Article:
Production of Fourth Range Products
In the lasts years fourth range fruit and vegetable products have shown to be largely appreciated, compared to the general decrease of consumption of fresh fruit and vegetables: according to ACNielsen data between 2002 and 2007 the average annual increase of fourth range products was above 20%, while it decreased the following year, till flipping only in 2008, when compared to 2007 there was a decrease of 2% in volume and 4% in value.
In 2008 the whole market of fourth range products was around 90,000 tons, with a turnover of about 700 million euros. Italy is second major producer of fourth range products, immediately after Great Britain, in the main European markets ranking list.
Nowadays there is not any official information about the areas used for the production of fourth range products in Italy: anyway, according to the information provided by Aop Uno Lombardia, the area used for the production of fourth range products is of about 6500 hectares, above all in greenhouses, with an average of 5-6 cycle a year on this area.
Main vegetables which form fourth range products are usually
single and mixed salads, arugula and radicchio, parsley, minestrone soup, mixed herbs, chard, chicory, puntarelle, cobs, rocket in bunches, loose rocket, celery heart, escarole heart, courgette flowers, carrots, broccoli, spinach, peeled and sliced potatoes, onion cubes, sliced champignons mushrooms, sliced peaches, mangos, melons and oranges.
Moreover, the fourth range fruit and vegetable product offered to the consumer can be of one variety (arugula) of more varieties (mixed salads), ready for raw consumption of to be cooked (spinach, herbs, vegetable side dishces, minestrone soup with legumes).
Some kind of vegetables, can also be offered to consumers without the skin (citrus fruits, pears, apples, pineapples, carrots, ecc.), sliced ( slice, round un cubes), in single trays also with mini-forks and dressing to be consumed with.
Fourth range market, however, is represented for 86% by salads, among which the major varieties are mixed crunchy salads (34%), while single variety products, such as lettuce, valerian and arugula, represent together 35% of total sales of fourth range fruit and vegetable products.
Around 86% of sales of fourth range products in 2009 was through hypermarkets, while the rest through hard-discount and free services: even for the sale of fourth range products we can see a more and more large increase in the importance of hypermarkets and hard-discount (starting form 2008) at the detriment of supermarkets, which from 2005 till today passed form 58% to 49% of sales.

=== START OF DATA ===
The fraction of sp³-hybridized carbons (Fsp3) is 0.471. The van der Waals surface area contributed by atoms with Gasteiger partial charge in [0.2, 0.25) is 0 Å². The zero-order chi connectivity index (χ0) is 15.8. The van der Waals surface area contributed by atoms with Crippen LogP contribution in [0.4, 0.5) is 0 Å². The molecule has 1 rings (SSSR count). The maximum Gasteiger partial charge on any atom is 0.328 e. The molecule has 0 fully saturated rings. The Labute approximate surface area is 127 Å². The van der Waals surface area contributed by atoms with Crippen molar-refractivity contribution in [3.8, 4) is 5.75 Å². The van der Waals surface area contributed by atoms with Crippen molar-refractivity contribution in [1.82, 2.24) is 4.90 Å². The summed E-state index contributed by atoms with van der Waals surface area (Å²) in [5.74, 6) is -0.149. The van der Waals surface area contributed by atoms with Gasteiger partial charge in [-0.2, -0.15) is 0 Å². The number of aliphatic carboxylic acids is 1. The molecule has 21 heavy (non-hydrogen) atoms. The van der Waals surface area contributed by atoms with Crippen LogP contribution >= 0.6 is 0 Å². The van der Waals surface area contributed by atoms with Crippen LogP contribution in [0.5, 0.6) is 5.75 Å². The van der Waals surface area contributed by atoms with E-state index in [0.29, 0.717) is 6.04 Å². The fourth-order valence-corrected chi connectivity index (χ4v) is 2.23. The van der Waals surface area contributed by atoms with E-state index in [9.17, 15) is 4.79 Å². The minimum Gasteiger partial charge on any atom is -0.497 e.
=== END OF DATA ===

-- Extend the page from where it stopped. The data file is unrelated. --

Countries, such as Great Britain and the USA made great progress in developing these fresh packaged products: Kip Winter-Cox, leader company at a world level for the processing of vegetables and Beth Padera presented real experiences in the English and US markets. Kip Winter-Cox presented the current situation in Great Britain, where fourth range products have a great penetration in the food market (a total value of 4 billion euros as to consumption).
The quantities of fourth range products consumed in the USA compared to Europe are quite different: if an American consumes about 30 Kg of fourth range products, the European average is around 3 Kg per capita a year.
Even in the same Europe there are clear differences: in the UK people consume about 12 Kg per capita a year, in France 6Kg per capita a year, while in Italy about 4 Kg per capita a year.
Other countries where the consumption of fourth range fruits and vegetable are lower are Belgium, the Netherlands and Germany; Eastern European countries are developing a lot in this field, an aspect that is no undervalued by international companies.
Despite the strong success of frouth range products, Italian law does not define this specific range of fruit and vegetable products, referring instead to national laws regarding
hygiene quality control of 4th range products il (pL. n. 283 of 30/04/1962 and D.P.R. n. 327 of 26/03/1980).